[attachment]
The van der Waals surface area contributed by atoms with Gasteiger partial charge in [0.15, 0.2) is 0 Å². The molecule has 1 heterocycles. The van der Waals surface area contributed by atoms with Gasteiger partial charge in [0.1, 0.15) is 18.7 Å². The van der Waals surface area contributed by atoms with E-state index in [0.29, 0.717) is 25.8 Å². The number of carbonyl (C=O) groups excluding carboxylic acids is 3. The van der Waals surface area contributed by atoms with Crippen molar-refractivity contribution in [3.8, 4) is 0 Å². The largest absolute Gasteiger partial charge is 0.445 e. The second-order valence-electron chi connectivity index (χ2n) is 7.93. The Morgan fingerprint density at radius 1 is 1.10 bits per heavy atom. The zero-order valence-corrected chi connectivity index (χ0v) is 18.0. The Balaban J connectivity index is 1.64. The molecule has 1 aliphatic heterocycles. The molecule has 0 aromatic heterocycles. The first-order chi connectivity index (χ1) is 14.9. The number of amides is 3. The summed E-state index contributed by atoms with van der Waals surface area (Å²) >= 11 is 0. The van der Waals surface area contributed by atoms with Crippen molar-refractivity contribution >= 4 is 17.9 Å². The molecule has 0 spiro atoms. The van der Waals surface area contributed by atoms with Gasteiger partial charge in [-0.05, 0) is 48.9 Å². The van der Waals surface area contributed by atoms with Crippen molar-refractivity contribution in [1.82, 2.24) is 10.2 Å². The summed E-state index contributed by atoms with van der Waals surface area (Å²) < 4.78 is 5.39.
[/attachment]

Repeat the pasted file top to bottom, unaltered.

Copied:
The van der Waals surface area contributed by atoms with Gasteiger partial charge in [0.15, 0.2) is 0 Å². The molecule has 1 heterocycles. The van der Waals surface area contributed by atoms with Gasteiger partial charge in [0.1, 0.15) is 18.7 Å². The van der Waals surface area contributed by atoms with E-state index in [0.29, 0.717) is 25.8 Å². The number of carbonyl (C=O) groups excluding carboxylic acids is 3. The van der Waals surface area contributed by atoms with Crippen molar-refractivity contribution in [3.8, 4) is 0 Å². The largest absolute Gasteiger partial charge is 0.445 e. The second-order valence-electron chi connectivity index (χ2n) is 7.93. The Morgan fingerprint density at radius 1 is 1.10 bits per heavy atom. The zero-order valence-corrected chi connectivity index (χ0v) is 18.0. The Balaban J connectivity index is 1.64. The molecule has 1 aliphatic heterocycles. The molecule has 0 aromatic heterocycles. The first-order chi connectivity index (χ1) is 14.9. The number of amides is 3. The summed E-state index contributed by atoms with van der Waals surface area (Å²) >= 11 is 0. The van der Waals surface area contributed by atoms with Crippen molar-refractivity contribution >= 4 is 17.9 Å². The molecule has 0 spiro atoms. The van der Waals surface area contributed by atoms with Gasteiger partial charge in [-0.05, 0) is 48.9 Å². The van der Waals surface area contributed by atoms with Crippen molar-refractivity contribution in [1.82, 2.24) is 10.2 Å². The summed E-state index contributed by atoms with van der Waals surface area (Å²) < 4.78 is 5.39.